David Haines: British hostage captured by Isis is experienced aid worker 'who helped Muslim communities in the Balkans'

Briton has been held captive in Syria for 17 months

Heather Saul@heatheranne9
Thursday 04 September 2014 14:57

The British hostage threatened with death by Islamic State (Isis) militants was an experienced aid worker who spent years “trying so hard” to help communities ravaged by war in the Balkans.

David Haines, who was identified in a video showing the beheading of a second American journalist, Steven Sotloff, has been held captive for the last 17 months. He was taken near the Atmeh refugee camp close to the Syrian border with Turkey in March 2013.

The militant threatening his life appears to be the same man who killed James Foley and Mr Sotloff, who speaks with a distinctive London or south-east accent and has been dubbed 'Jihadi John'.

The fighter paraded the British hostage in front of cameras, warning he was next if the US and Western government did not "back off" from fighting Isis.

Initially, the British media did not name Mr Haines following a request from the family, via the Foreign Office.

However, yesterday that changed as his identity was increasingly revealed by overseas publishers.

He married his wife in Croatia in 2010, who recently posted a picture on Facebook with Mr Haines and their four-year-old daughter and a caption that said: “This is my world”.

His 17-year-old daughter also described her dad as a “hero” online, the Daily Mail reports, writing: ‘It’s been a really tough year without my dad. I think heroes exist, but they don’t all show off in a stupid cape. I think my dad’s a hero.”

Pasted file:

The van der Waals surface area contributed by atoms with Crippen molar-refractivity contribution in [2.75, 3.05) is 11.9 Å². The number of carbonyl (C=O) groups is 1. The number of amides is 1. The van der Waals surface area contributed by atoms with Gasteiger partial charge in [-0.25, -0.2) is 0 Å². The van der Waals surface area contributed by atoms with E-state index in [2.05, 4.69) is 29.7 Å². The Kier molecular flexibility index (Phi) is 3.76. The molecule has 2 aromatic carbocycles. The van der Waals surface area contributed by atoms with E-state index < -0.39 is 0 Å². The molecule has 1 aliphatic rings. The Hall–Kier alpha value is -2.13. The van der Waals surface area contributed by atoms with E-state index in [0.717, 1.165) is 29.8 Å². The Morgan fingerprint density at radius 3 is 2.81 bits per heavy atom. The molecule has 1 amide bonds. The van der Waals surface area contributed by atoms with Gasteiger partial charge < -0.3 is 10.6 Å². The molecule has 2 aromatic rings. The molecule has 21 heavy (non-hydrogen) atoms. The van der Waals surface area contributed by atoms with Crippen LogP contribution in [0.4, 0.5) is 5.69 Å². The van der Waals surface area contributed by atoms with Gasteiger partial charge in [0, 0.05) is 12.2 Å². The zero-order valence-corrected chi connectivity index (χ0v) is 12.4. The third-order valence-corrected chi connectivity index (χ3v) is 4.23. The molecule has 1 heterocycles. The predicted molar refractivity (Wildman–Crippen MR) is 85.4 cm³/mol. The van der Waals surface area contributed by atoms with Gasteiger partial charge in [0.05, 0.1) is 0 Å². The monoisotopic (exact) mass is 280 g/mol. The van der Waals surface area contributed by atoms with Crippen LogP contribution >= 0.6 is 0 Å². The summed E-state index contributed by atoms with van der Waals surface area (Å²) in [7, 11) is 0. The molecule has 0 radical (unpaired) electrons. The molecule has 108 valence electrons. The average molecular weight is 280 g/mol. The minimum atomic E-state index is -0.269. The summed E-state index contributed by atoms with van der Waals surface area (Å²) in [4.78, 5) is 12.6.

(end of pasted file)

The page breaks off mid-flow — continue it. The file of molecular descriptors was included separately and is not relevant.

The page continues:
The Foreign Secretary said on Tuesday the UK will examine 'every possible option' to protect the Briton and confirmed there had already been an unsuccessful US-led attempt at rescuing him.

It is believed that he has been moved more than ten times across various locations in Syria.

A former colleague said Mr Haines worked for an aid organisation helping rebuild communities in Croatia between 1999 and 2004. He and his wife later settled near Zagreb, Croatia.

“I was helping him rebuild the community. We were rebuilding houses, restarting schools that had been destroyed in the fighting,” he said.

“He used to help everyone — the Serbs, the Croats and the ethnic Muslims. He was completely fair to everyone and wanted to improve their lives. That’s why I was surprised that he had been kidnapped by Muslims, because he tried so hard to help them.

“He was someone who didn’t believe in bureaucracy. Even though he was in charge, he never talked down to anyone.

“When there were tensions in the community, he would bring people together to resolve them. He is tough but completely open-minded. I truly believe that will help him escape this situation.”

Join our new commenting forum

Join thought-provoking conversations, follow other Independent readers and see their replies

View comments